By Dan Gill
LSU AgCenter Horticulturist
(05/05/17) Whether in flower beds, containers, hanging baskets or window boxes, summer bedding plants can quickly and economically help create the colorful landscape that so many gardeners crave. Through careful selection, a gardener can grow bedding plants that will thrive despite the sweltering heat of summer.
Bedding plants are classified into two groups based on the temperatures they prefer.
Cool-season bedding plants (such as pansies, dianthus, snapdragons, stock and calendulas) do best in the cold to mild temperatures of October through early May.
Warm-season bedding plants (such as torenia, begonia, marigolds and zinnias) grow and flower best in the warm to hot months of April to October. Because they are sensitive to freeze damage, warm-season plants are planted after the danger of frost is over. Now is the time to plant warm-season bedding plants into new beds in your landscape or as you remove cool-season annuals from existing beds.
True annuals are an important group of bedding plants we use to add color to the landscape. These short-lived plants grow from seed, bloom and die within one growing season. Few true annuals have the stamina to last all the way through our exceptionally long summer growing season of seven months from April to October.
Tender perennials, such as impatiens, periwinkles, blue daze, pentas, SunPatiens and begonias, are often grouped with the true annuals. This is because in most parts of the U.S. they only last one season before dying in winter’s freezes. But these plants do not die after a period of blooming as do the true annuals. If not for winter freezes, these plants would live and bloom for several years – and often do here when mild winters occur.
Tender perennials grown as annuals have more stamina than true annuals in the garden. While true annuals may play out before summer’s end, tender perennials bloom from late spring until cold weather arrives in November. They are an excellent choice for Louisiana flower beds.
Choose bedding plants well-suited to the growing conditions in the location where they will be planted. Sunlight is especially important. For beds that receive at least six to eight hours of sunlight each day, choose sun-loving bedding plants. In beds that receive about two to four hours of morning sun, choose bedding plants that prefer shady conditions.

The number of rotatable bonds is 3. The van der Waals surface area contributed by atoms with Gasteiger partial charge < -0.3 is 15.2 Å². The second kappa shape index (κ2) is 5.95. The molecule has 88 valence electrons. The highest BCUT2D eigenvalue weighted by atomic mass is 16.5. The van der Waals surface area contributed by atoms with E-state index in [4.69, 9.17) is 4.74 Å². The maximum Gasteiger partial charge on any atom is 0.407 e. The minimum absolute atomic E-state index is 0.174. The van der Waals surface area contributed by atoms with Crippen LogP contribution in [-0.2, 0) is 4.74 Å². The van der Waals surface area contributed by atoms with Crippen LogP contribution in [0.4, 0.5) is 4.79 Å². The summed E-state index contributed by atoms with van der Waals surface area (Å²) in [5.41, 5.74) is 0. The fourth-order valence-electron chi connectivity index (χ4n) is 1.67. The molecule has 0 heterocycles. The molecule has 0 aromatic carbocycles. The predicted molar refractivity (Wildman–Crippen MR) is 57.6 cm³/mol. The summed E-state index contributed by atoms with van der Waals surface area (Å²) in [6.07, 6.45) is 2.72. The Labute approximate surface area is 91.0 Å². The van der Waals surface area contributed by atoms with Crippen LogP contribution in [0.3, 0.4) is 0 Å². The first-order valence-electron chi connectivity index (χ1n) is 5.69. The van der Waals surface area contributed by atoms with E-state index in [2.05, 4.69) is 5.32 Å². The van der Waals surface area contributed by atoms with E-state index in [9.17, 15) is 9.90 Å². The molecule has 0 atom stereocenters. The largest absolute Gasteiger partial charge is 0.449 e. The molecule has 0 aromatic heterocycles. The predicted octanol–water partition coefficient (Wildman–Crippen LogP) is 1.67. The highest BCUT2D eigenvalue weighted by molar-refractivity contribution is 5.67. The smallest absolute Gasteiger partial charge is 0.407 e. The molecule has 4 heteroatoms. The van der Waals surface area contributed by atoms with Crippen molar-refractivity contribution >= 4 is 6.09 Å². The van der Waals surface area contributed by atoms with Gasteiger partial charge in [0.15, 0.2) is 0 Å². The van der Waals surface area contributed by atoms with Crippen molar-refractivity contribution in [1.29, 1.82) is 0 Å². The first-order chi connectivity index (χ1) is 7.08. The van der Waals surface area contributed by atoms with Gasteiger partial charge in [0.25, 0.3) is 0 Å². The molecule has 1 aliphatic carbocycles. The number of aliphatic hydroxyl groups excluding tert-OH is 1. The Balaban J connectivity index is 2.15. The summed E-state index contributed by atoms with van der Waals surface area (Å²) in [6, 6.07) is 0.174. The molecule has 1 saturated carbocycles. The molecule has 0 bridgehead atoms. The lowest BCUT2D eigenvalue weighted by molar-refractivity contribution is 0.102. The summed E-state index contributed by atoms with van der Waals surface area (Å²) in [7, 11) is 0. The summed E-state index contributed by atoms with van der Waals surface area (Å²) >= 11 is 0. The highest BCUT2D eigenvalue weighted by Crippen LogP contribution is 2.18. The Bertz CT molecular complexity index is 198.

Even bedding plants that like part shade to shady locations, however, will generally not perform as well in full shade where they receive no direct sun during the day. Caladiums, planted from tubers or growing plants, are one of the best choices for color in full shade.
Before you go to the nursery, look at the size of the area to be planted and try to estimate how many plants you will need. On average, bedding plants are spaced about 8 inches apart, but check the tag of the plants you’re considering. Beds will look skimpy when first planted, but the plants should grow to fill the bed when spaced properly. Keep a record of how many plants are used in a bed from one season to the next to make this process simpler.
Prepare beds carefully before putting in the summer bedding plants. A common mistake is to remove the faded plants, half-heartedly turn the soil and then plant the new plants. It takes a lot out of the soil to produce vigorous plants and abundant flowers, so we must give back to the soil if we expect each new planting to do its best.
First, remove any weeds or other unwanted plants from the bed. Next, turn the soil to a depth of about 8 inches. Spread a 2- to 4-inch layer of compost, rotted leaves, aged manure, composted finely ground pine bark or peat moss over the bed. Then evenly sprinkle a light application of an all-purpose fertilizer. Thoroughly blend the organic matter and fertilizer into the bed, rake it smooth, and you’re ready to plant.
Make sure you plant the transplants into the bed no deeper than they were growing in their original container and space them properly.
Once the bed is planted, mulch and thoroughly water-in the plants. I like to use a hose-end fertilizer applicator and water them in with a fertilizer solution to get them off to a good start. Newly planted bedding plants do not have well-established root systems and should be watered thoroughly every few days, or as needed if the weather is dry the first few weeks after planting.
Beds of beautiful flowers are not low maintenance. When deciding where, how large and how many beds you will plant, keep in mind that they will need regular care through the summer.
Warm-season bedding plants for sun to part sun: ageratum, amaranthus, angelonia*, balsam, blue daze*, celosia, cleome (particularly Senorita Rosalita) , coleus* (sun-tolerant types), coreopsis, cosmos (yellow gold and orange flowered types), dusty miller*, gaillardia (short-lived perennial), gomphrena, lantana*, marigold, melampodium, narrow-leaf zinnia, ornamental pepper*, periwinkle*, pentas*, portulaca, purslane*, rudbeckia (Goldsturm is a long-lived perennial), salvia*, scaevola*, sunflower, SunPatiens*, tithonia, perennial verbena and zinnia (Profusion and Zahara perform best).
Warm-season bedding plants for part-shade to shade: balsam, begonia*, browallia*, caladium* (perennial tuber), coleus*, impatiens*, New Guinea impatiens* (Divine and Bounce are recommended), pentas*, salvia* and torenia (Kauai is recommended).
Tender perennials are marked with an asterisk.
Caladiums and hostas thrive in shade garden at the LSU AgCenter Hammond Research Station. Photo by Allen Owings/LSU AgCenter
Red and orange flower plumes on celosia peak in late summer through midfall. Photo by Allen Owings/LSU AgCenter
Butterfly pentas is a low-maintenance flower with great blooms through late fall. (Photo by Allen Owings/LSU AgCenter